Since the Boc chemistry was fine-tuned by Merrifield and his colleagues from the 1960s to the 1980s, the process became a mature technology suited for the synthesis of complex peptides. But due to the harsh acidic conditions required by this chemistry, its use became more restricted after the description of base-labile Fmoc Nα-protecting groups by Louis Carpino and Grace Han in 1970.
Fmoc chemistry also presented a unique set of challenges. However, the replacement of strong acids by mild bases allowed to increase the yield of the synthesis of peptides rich in tryptophan (Trp). These residues were known to suffer extensive modifications in the indole ring due to acid-catalyzed side reactions. These issues lead to very poor synthesis yields (as low as 5%) for Trp-rich peptides such as gramicidin A, an antibiotic peptide. Fmoc chemistry considerably alleviated these issues and increased the yield of gramicidin A up to 87%.
For these reasons, Boc chemistry has been subsequently replaced by the Fmoc approach for commercial solid-phase peptide synthesis. Nevertheless, Boc chemistry is still occasionally used for the synthesis of complex or base-sensitive peptides.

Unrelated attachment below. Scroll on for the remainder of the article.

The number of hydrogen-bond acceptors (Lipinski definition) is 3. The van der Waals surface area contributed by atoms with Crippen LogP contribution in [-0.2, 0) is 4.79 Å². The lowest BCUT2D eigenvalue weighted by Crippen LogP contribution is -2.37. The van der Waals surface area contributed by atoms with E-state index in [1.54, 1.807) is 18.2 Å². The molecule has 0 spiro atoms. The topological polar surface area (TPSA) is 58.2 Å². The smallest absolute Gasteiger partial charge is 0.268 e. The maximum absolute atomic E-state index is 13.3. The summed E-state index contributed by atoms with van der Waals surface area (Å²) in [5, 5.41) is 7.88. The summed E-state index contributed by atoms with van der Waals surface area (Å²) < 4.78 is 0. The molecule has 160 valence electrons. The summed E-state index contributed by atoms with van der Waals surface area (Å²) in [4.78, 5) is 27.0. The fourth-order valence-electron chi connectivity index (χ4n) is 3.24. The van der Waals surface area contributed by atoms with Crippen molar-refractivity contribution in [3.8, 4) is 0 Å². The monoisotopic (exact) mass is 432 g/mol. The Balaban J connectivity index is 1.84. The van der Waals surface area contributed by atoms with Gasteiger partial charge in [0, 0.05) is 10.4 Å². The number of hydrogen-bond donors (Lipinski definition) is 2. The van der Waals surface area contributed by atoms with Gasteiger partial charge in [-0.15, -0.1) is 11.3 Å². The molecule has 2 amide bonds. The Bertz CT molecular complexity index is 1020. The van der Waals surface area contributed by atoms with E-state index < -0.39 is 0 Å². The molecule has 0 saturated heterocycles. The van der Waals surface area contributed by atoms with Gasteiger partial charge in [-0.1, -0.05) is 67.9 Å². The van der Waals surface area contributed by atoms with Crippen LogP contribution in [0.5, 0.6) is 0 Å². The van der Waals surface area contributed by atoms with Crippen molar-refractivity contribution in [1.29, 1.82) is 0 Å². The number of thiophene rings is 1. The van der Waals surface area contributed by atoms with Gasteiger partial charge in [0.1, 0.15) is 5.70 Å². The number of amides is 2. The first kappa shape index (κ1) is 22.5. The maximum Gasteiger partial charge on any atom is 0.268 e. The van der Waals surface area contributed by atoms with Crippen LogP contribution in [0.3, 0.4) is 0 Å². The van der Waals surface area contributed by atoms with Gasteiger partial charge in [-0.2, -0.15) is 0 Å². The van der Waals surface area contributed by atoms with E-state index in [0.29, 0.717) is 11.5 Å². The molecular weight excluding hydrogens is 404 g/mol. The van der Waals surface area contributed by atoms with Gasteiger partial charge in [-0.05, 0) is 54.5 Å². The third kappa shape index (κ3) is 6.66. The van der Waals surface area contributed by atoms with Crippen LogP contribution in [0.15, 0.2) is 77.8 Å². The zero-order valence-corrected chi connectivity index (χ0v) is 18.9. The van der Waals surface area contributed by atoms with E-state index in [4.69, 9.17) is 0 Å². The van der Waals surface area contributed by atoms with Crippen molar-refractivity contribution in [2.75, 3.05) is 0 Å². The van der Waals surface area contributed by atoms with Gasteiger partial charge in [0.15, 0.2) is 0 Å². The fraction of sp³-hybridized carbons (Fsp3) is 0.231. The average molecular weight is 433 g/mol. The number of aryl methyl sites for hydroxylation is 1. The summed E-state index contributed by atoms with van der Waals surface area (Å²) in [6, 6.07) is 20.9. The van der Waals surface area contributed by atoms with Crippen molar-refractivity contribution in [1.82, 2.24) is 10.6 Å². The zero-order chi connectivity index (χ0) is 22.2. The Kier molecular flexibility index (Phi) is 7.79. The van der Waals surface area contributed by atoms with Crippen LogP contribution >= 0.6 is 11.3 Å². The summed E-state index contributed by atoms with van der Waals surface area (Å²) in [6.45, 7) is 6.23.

Independently of the Nα-protecting group used in the synthesis, the solid-phase approach has retained its original principle and steps. The process proceeds by coupling the protected amino acid residues with solid-phase, peptide extension can proceed by a series of deprotection and coupling cycles. These reactions employ the use of soluble reagents in excess that can be removed by washing and filtration without manipulative losses.